MANILA, JUNE 10, 2021 – Addressing financial resource inequality among local government units (LGUs), improving LGU capacity, and strengthening transparency and accountability are key to improving decentralization as the country begins to implement. implements the Mandanas decision in 2022, increasing the share of national government tax revenues transferred to local governments.
These are part of the recommendations of the Philippines Economic Update recently published by the World Bank.
Following the Mandanas Supreme Court ruling in 2018 (and upheld in 2019), the IRA is expected to increase by 55% in the 2022 budget, reaching 1.08 trillion pesos or 4.8% of gross domestic product of the country against 3.5. % of GDP in 2021.
“We see the implementation of the Mandanas decision not only as a transfer of resources, but as an opportunity to strengthen decentralization and improve the delivery of social services in the Philippines”, mentionned Ndiame Diop, World Bank Country Director of Brunei, Malaysia, Philippines and Thailand. “If this decision leads to better coordination in planning and implementation between levels of government, taking into account the capacities and needs of LGUs, it could improve the lives of people and communities, especially those who are remote from the country’s economic growth centers. “
“Local governments are on the ground and can directly feel the needs and aspirations of citizens”, Diop added. “Therefore, decentralization encourages rapid responses and a better match of government services to local needs, making governance more inclusive. This is especially true if citizens have effective channels through which their voices are heard to strengthen accountability. “
In order to mitigate the fiscal impact of transferring additional financial resources to LGUs, the national government has started to identify spending responsibilities for certain mandates to be transferred to local government.
However, some local governments have started to express concerns about their financial and technical capacity to absorb the reconverted mandates, while retaining full autonomy in the planning and management of additional resources from the Mandanas decision. Under-spending by local governments can worsen, as many local governments lack the capacity to absorb a significant increase in income.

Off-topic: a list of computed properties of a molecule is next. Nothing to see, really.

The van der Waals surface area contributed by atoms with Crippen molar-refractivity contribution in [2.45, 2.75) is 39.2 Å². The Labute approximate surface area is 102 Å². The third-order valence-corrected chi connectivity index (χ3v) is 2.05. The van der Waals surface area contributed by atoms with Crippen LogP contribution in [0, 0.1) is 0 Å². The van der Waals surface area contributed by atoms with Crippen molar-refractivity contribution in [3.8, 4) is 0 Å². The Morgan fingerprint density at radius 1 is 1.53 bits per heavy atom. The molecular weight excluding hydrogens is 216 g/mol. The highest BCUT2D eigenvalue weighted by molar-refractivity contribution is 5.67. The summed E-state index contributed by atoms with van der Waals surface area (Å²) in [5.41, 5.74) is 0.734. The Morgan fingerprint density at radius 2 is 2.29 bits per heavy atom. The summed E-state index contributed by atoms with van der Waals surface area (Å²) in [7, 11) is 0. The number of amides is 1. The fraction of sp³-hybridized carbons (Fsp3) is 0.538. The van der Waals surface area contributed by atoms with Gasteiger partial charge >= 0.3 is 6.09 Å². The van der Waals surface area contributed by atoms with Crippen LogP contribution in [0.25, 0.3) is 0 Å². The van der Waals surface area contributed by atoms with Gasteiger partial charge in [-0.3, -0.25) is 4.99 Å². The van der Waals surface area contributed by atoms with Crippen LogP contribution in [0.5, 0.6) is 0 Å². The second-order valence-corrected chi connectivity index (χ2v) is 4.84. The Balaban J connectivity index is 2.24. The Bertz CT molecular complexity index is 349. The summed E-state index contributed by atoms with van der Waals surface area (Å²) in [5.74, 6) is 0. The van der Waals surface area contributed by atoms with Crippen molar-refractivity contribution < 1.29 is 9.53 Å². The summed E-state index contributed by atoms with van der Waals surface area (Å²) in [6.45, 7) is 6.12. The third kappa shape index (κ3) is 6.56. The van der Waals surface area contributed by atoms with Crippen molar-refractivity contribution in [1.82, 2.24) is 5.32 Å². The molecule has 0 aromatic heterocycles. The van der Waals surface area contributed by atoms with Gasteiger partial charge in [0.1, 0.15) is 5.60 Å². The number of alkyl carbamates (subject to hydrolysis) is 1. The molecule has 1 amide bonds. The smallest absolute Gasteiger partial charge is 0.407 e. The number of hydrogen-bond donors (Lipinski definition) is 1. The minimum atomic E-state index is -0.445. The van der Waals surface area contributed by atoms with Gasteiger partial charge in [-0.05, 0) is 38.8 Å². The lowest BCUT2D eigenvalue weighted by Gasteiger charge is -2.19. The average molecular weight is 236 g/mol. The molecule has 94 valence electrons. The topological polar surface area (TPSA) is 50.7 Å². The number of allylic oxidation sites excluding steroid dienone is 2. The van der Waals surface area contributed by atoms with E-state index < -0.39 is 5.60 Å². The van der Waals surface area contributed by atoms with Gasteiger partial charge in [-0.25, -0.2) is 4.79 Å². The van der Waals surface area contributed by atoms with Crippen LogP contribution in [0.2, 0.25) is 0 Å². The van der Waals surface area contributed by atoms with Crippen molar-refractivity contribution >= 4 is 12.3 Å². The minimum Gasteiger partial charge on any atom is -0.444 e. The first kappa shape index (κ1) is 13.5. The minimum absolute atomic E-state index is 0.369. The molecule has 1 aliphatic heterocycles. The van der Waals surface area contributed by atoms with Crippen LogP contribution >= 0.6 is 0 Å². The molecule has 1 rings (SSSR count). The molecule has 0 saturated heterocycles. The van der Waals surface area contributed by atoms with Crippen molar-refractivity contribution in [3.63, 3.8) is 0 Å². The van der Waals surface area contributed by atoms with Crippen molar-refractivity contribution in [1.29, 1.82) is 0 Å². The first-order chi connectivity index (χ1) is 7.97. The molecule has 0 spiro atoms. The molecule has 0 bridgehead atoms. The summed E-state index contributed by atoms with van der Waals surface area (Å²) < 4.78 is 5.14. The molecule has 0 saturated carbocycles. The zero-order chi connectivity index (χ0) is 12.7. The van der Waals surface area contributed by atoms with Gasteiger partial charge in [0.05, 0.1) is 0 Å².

As a result, the government faces a significant risk that the transition process could lead to a significant gap in service delivery, as a lack of coordination between national and local government and weak implementation capacity could delay implementation. transition to increased decentralization.
According to World Bank Economist Kevin Cruz, addressing the weaknesses in planning and coordination is a first step towards managing the transition and improving decentralization.
“The national government should clearly define the redeployed functions and communicate them clearly to national government agencies and local government units” mentionned Cruz. “Authorities need to ensure that the development goals of national and local governments are well aligned and that service delivery gaps are minimized, especially during this unprecedented crisis. This will require the national government and local government units to reconsider the division of labor between national government agencies and local government units as part of the redistribution of functions, while keeping fiscal and absorption capacity in mind.
Other recommendations for managing the transition due to the Mandanas decision include:
- Channel the increase in IRA into local government response efforts to COVID-19 to mitigate budget execution risks while providing much needed support to local voters;
- Provide capacity building support to local government units to improve their implementation capacity and overall service delivery;
- Address inequalities between LGUs by providing targeted support to poor local governments that lack adequate capacity and resources; and
- Strengthen the capacity of citizens to hold people to account through measures such as citizen participation in budgeting and expenditure processes; public hearings on budget information; civic monitoring of intergovernmental transfers; monitoring of local service delivery; and social audits.